The New Heavens and Earth

Kurt Simmons


There are many misconceptions about the new heavens and new earth mentioned in the Bible.  Some believe that the eternal state is alluded to; others that a future paradise on earth is in view; still others that the New Testament is symbolized.  However, none of these views enjoys support of the scriptures.  The following is a verse-by-verse exposition of the promised new heavens and earth.  We will conclude that the new heavens and earth were symbols for the prevailing conditions and changed fortunes of God’s people in the world under the reigning Christ following the tribulation of the last days; they look to New Testament times, but are not the New Testament itself. 

The promise of the new heavens and earth occurs in Isaiah, where the prophet uses it to describe the happy circumstance of God’s people after the time of tribulation and persecution is past, and their enemies are destroyed.  The prophecy moves alternately between the coming destruction of the rebellious among the Jews and the blessing of salvation upon those that obey.  The historical context may look in the first instance to the nation’s captivity under the Assyrians and Babylonians and the return of the captivity under Zerubbabel, Ezra, and Nehemiah, but, unquestionably, the prophecy looks beyond these events unto the eschatological judgments and blessing of the Messiah.  First, the prophet describes the Jews’ obstinate rebellion and unwillingness to obey God’s word, and the resultant wrath they would suffer:

I am sought of them that asked not for me; I am found of them that sought me not: I said, Behold me, behold me, unto a nation that was not called by my name.  I have spread out my hands all the day unto a rebellious people, which walketh in a way that was not good, after their own thoughts…Behold, it is written before me: I will not keep silence, but will recompense, even recompense into their bosom…I will measure their former work into their bosom.”  Isa. 65:1, 2, 6, 7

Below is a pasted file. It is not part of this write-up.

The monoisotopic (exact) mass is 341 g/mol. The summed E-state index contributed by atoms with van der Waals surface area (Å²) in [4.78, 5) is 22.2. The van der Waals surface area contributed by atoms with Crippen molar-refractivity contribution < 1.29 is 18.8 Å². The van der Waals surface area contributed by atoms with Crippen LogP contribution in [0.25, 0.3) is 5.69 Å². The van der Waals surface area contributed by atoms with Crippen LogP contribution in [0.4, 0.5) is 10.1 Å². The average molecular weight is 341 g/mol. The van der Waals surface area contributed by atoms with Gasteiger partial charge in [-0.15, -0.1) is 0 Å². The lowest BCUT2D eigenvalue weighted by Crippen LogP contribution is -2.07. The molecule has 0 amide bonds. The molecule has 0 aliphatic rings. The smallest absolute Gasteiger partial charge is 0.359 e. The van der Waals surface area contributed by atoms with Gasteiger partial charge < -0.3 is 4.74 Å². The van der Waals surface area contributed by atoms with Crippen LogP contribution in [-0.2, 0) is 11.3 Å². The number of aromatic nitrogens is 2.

St. Paul applies these verses to the time of the Messiah, when the Jewish nation was resisting the gospel and persecuting the church, but the Gentiles were flowing into the kingdom like flocks of sheep.  (Rom. 10:20)  Those that had not formerly sought God had suddenly found him; but those whom God had eagerly sought after and entreated, refused his offer of grace.   The like scenario played out in the days of the Assyrians and Babylonians, in which the prophets warned and entreated only to be persecuted and slain, yet strangers from among the Gentiles, like Nebuchadnezzar, obeyed the living God.  The prophet next describes God’s salvation for the remnant of those that obey: 

Thus saith the Lord, As the new wine is found in the cluster, and one saith, Destroy it not: for a blessing is in it: so will I do for my servants’ sakes, that I may not destroy them all.  And I will bring forth a seed out of Jacob, and out of Judah an inheritor of my mountains: and mine elect shall inherit it, and my servants shall dwell there.  Isa. 65: 8, 9

The prophet then alternates between the two in a series of verses (vv. 11-13), which conclude with the destruction of the wicked among the Jews, who leave their name (Israel) as it were a curse for God’s people (so hated were they among the nations), but God would call his faithful by a new name: Christian. 

Behold, my servants shall sing for joy of heart, but ye shall cry for sorrow of heart, and shall howl for vexation of spirit.  And ye shall leave your name for a curse unto my chosen: for the Lord God shall slay thee, and call his servants by another name.  Isa. 65:14, 15

n the beginning of the gospel, the Roman world did not distinguish between Jews and Christians, for they seemed to be but sects of the same religion.  Thus, the confusion caused the Jews’ name to be applied with disadvantage to the Christians in hatred and reproach.  However, by the time of the destruction of Jerusalem, this was no longer true, and the world came to distinguish distinctly between the two.  The Lord would thus slay the Jews, but assign a new name to his people.  The term Christian is the divinely appointed name for God’s people.  It was given first at Antioch of Syria.  (Acts 11:26)  Peter says if any man suffer as a Christian, let him not be ashamed, but to glorify God in this behalf.  (I Pet. 4:16)  Isaiah next describes the happy estate of his servants when the time of tribulation and persecution is past:

The former troubles are past forgotten…they are hid from mine eyes.  For, behold, I create new heavens and a new earth: and the former shall not be remembers, nor come into mind.  But be ye glad and rejoice for ever in that which I create: for, behold, I create Jerusalem a rejoicing, and her people a joy.  And I will rejoice in Jerusalem, and joy in my people: and the voice of weeping shall be no more heard in her, nor the voice of crying.  Isa. 65:16-19